Under the Education Act 1998, the Minister for Education and Skills may set down the curriculum for recognised schools. The National Council for Curriculum and Assessment is a statutory body, whose function is to advise the Minister of Education and Skills in matters relating to the curriculum for early childhood education, primary and post-primary schools, and the assessment procedures employed in schools and examinations on subjects that are part of the curriculum. This includes the subjects to be offered, the syllabus for each subject and the guidance and counselling provision to be offered.
Under the Education Act 1998 the Minister:
The revised primary school curriculum was introduced into national schools in 1999. It consists of 6 curriculum areas that are further divided into 11 subjects. These are:
There are guidelines on the time to be allocated to each of the curriculum areas.
The aims of the curriculum are to ensure that all children are provided with learning opportunities that recognise and celebrate their uniqueness, develop their full potential and prepare them to meet the challenges of the 21st century. The focus is on the child as learner, and the use of a variety of teaching methodologies is an essential feature of the curriculum.
The curriculum aims to foster the development of key skills in communication, problem-solving, critical thinking, inquiry, investigation and analysis, and social and personal awareness and interaction. In particular, it places key emphasis on the acquisition of literacy and numeracy skills.
The curriculum emphasises the need for greater attention to be paid to students with special educational needs and emphasises the importance of achieving functional literacy and numeracy. It also draws attention to the needs of gifted children.
Under Article 22 of the Education Act schools are obliged to "regularly evaluate students and periodically report the results of the evaluation to the students and their parents". In general children's learning and achievement are regularly assessed in primary schools using a variety of tests and other methods. Circular 0138/2006 Supporting Assessment in Primary School, states how assessment should carried out. From 2007 all Irish primary schools must administer standardised tests in English and mathematics to their pupils twice during their primary school years as follows:
The National Council for Curriculum and Assessment has published Assessment in the Primary School Curriculum: Guidelines for Schools (pdf). It has also published explanatory leaflets for parents about the standardised tests.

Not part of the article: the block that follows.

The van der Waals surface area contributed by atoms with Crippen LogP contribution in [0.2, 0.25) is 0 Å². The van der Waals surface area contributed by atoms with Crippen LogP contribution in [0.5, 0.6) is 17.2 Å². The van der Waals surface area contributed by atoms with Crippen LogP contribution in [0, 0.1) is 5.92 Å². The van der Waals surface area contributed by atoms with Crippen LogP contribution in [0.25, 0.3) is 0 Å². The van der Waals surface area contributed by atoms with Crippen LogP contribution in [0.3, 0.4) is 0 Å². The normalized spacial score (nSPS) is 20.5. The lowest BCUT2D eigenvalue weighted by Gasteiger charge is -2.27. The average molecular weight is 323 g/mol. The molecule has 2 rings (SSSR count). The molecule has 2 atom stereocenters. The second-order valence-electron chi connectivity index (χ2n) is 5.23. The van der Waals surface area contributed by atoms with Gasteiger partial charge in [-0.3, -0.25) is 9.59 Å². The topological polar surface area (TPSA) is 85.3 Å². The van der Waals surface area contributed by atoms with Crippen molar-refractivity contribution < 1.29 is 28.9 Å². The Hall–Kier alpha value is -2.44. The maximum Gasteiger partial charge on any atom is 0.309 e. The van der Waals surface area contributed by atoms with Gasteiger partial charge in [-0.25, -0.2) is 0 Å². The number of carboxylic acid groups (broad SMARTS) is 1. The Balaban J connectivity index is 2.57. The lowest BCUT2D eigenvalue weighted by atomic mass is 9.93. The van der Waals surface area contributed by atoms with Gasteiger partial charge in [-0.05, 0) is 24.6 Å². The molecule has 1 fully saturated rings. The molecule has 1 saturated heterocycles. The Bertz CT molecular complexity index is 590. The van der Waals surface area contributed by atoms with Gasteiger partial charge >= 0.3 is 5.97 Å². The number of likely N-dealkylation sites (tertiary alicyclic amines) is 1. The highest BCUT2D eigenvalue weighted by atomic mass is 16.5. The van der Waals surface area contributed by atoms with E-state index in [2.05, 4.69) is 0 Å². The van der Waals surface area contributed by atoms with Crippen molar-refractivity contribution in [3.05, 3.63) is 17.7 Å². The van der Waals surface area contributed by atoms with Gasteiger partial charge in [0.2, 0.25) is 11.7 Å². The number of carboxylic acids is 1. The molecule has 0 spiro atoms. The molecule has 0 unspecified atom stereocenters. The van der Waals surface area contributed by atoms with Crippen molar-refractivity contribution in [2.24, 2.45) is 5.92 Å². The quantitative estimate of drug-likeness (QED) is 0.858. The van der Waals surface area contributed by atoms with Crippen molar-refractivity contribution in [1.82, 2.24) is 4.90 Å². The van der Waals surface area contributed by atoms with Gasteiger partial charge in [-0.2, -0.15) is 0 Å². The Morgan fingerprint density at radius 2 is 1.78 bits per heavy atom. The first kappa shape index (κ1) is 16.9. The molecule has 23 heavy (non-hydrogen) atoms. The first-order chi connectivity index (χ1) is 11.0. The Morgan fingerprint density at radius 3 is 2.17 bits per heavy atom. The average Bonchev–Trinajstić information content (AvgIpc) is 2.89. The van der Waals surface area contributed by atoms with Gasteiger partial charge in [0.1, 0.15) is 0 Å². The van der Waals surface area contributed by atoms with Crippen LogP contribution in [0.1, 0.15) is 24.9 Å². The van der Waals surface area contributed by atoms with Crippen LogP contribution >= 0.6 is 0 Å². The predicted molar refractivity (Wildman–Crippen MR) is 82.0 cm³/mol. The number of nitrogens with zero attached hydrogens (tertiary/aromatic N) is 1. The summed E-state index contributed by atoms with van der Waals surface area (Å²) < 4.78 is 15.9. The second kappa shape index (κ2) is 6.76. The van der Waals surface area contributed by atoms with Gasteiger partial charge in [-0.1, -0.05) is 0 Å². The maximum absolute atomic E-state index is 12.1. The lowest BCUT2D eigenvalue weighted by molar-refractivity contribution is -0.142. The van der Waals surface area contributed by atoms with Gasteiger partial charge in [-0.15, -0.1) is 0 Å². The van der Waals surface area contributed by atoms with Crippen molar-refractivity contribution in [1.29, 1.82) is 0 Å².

The primary school curriculum is set out in 23 documents, consisting of a introduction, 11 curriculum statements and 11 teacher guidelines
Each curriculum statement contains the rationale, aims, objectives, structured content and assessment approaches for each of the 4 class levels: infants; first and second; third and fourth and fifth and sixth. The teacher guidelines are designed to provide resource material to support teaching and learning.
The National Council for Curriculum and Assessment (NCCA) has prepared a guide for parents that provides an outline of the broad content and emphases in the curriculum, as well as advice on how parents can support teaching and learning at home and in school.
National Council for Curriculum and Assessment
The National Council for Curriculum and Assessment was established as a statutory body in July 2001. Its function is to advise the Minister of Education and Skills in matters relating to the curriculum for early childhood education, primary and post-primary schools, and the assessment procedures employed in schools and examinations on subjects that are part of the curriculum. This includes the subjects to be offered, the syllabus for each subject and the guidance and counselling provision to be offered.
Primary Professional Development Support Service
The Primary Professional Development Service (PPDS) includes and develops the work of the former Primary Curriculum Support Programme (PCSP) and School Development Planning Support (SDPS). PPDS advisors work with schools supporting individual teachers, groups of teachers and whole staffs in implementation of the primary school curriculum and in organisational and development planning.
School development planning
Planning is a statutory requirement for schools under Section 20 of the Education Act 1998. Every school is required to have a school plan and the boards of management are given responsibility for ensuring that the plan is prepared, reviewed and regularly updated. A school plan deals with the curriculum and with the organisation of all the school's resources, including staff, space, facilities, equipment, time and finance. It also includes the school's policies on a range of administrative and organisational issues and, where appropriate, the school's strategies for implementing official guidelines and regulations. Information about school development planning in primary schools is available from the Primary Professional Development Service - see 'Where to apply' below.
If you have a question relating to this topic you can contact the Citizens Information Phone Service on 0761 07 4000 (Monday to Friday, 9am to 8pm) or you can visit your local Citizens Information Centre.